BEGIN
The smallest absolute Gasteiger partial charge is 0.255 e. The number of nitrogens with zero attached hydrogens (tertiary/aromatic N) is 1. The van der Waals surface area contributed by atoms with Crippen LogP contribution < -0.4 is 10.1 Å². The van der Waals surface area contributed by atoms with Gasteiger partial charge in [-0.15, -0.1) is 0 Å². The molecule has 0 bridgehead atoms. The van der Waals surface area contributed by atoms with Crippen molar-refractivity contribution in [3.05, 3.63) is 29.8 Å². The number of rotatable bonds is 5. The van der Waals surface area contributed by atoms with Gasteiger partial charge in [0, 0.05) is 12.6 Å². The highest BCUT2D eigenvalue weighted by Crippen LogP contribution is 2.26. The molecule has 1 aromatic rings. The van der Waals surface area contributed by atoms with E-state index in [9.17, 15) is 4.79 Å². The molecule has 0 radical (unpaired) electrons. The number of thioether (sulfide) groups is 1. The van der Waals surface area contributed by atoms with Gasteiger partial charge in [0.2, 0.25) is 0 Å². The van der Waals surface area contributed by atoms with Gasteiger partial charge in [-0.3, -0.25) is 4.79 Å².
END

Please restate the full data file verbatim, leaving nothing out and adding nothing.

The smallest absolute Gasteiger partial charge is 0.255 e. The number of nitrogens with zero attached hydrogens (tertiary/aromatic N) is 1. The van der Waals surface area contributed by atoms with Crippen LogP contribution < -0.4 is 10.1 Å². The van der Waals surface area contributed by atoms with Gasteiger partial charge in [-0.15, -0.1) is 0 Å². The molecule has 0 bridgehead atoms. The van der Waals surface area contributed by atoms with Crippen molar-refractivity contribution in [3.05, 3.63) is 29.8 Å². The number of rotatable bonds is 5. The van der Waals surface area contributed by atoms with Gasteiger partial charge in [0, 0.05) is 12.6 Å². The highest BCUT2D eigenvalue weighted by Crippen LogP contribution is 2.26. The molecule has 1 aromatic rings. The van der Waals surface area contributed by atoms with E-state index in [9.17, 15) is 4.79 Å². The molecule has 0 radical (unpaired) electrons. The number of thioether (sulfide) groups is 1. The van der Waals surface area contributed by atoms with Gasteiger partial charge in [0.2, 0.25) is 0 Å². The van der Waals surface area contributed by atoms with Gasteiger partial charge in [-0.3, -0.25) is 4.79 Å².